Over the course of just one year mortgage fraud has jumped by about 77% as many desperate home owners sought out the best mortgage rates by placing fraudulent information on their home loan applications. According to a new report from the credit agency Experian, there was a shocking 77% increase in the amount of people who lied on their mortgage applications during the second quarter of this year when compared to the same period of time in 2012.
Most likely this is due to overzealous applicants who desperately want to be approved for a loan they are under qualified for. Director of fraud and identity at Experian, Nick Mothershaw, stated that almost 90% of all mortgage fraud that is spotted on mortgage applications for fixed mortgages and other types of mortgages is genuine individuals that fudge the figures or misrepresent their finances slightly in an effort to attain approval that normally they would not be able to gain.
With the increase in great rate deals, it is theorised that many people felt that fudging the truth a bit would be the only way they could get approval now for the deals that they wanted, causing the sharp spike as interest in home loans grew Also on the rise however were fraudsters that target current accounts with about thirty of every ten thousand applications that were submitted found to be truly fraudulent according to the survey results from Experian.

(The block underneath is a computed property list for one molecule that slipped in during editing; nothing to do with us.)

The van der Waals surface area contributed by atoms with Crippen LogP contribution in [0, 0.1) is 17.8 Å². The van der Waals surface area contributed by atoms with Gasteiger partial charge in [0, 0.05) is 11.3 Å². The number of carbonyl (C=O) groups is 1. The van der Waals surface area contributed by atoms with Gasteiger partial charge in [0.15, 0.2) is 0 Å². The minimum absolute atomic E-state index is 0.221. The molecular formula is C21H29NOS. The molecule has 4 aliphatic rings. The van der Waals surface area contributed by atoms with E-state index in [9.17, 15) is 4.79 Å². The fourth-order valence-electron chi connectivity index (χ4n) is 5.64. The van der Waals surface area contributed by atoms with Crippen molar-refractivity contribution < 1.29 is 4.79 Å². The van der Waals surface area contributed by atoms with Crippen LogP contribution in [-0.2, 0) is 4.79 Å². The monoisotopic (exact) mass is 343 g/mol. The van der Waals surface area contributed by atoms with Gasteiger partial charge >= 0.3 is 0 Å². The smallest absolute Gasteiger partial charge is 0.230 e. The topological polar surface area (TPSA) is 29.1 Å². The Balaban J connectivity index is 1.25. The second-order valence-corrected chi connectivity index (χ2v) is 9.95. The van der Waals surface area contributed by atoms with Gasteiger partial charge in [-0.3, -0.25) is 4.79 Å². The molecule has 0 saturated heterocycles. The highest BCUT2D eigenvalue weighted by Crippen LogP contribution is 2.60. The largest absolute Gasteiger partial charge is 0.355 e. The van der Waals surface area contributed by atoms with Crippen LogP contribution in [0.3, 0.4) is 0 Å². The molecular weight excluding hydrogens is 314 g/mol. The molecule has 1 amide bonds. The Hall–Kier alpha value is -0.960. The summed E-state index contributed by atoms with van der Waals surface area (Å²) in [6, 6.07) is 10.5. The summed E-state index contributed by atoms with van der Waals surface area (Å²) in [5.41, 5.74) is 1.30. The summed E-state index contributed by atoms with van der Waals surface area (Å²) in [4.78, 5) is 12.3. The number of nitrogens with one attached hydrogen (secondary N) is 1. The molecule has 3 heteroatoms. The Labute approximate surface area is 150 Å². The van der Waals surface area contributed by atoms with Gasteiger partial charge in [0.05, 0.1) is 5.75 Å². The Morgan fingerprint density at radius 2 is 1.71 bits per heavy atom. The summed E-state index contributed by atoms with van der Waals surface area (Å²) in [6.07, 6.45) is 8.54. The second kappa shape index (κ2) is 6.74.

This type of fraud that was not dependent on genuine homeowners looking for a great mortgage rate increased by about 48% when compared to figures from last year although it was still 30% than at the beginning of this year which did not mark a shift in the way that banks peruse and verify mortgage applicants.
During the third quarter of 2012, credit card fraud was also on the rise again increasing by about seven percent for the year to year figure and by a full ten percent when compared to the second quarter of 2013. At the moment the credit card fraud rate is about 13 for every ten thousand applications which is the highest level that has been seen since spring of last year.
Mothershaw added that as savings account fraud becomes more popular current accounts are subject to a high amount of fraudulent activity, therefore consumers need to be careful about what they say on applications and who they issue their credit information to.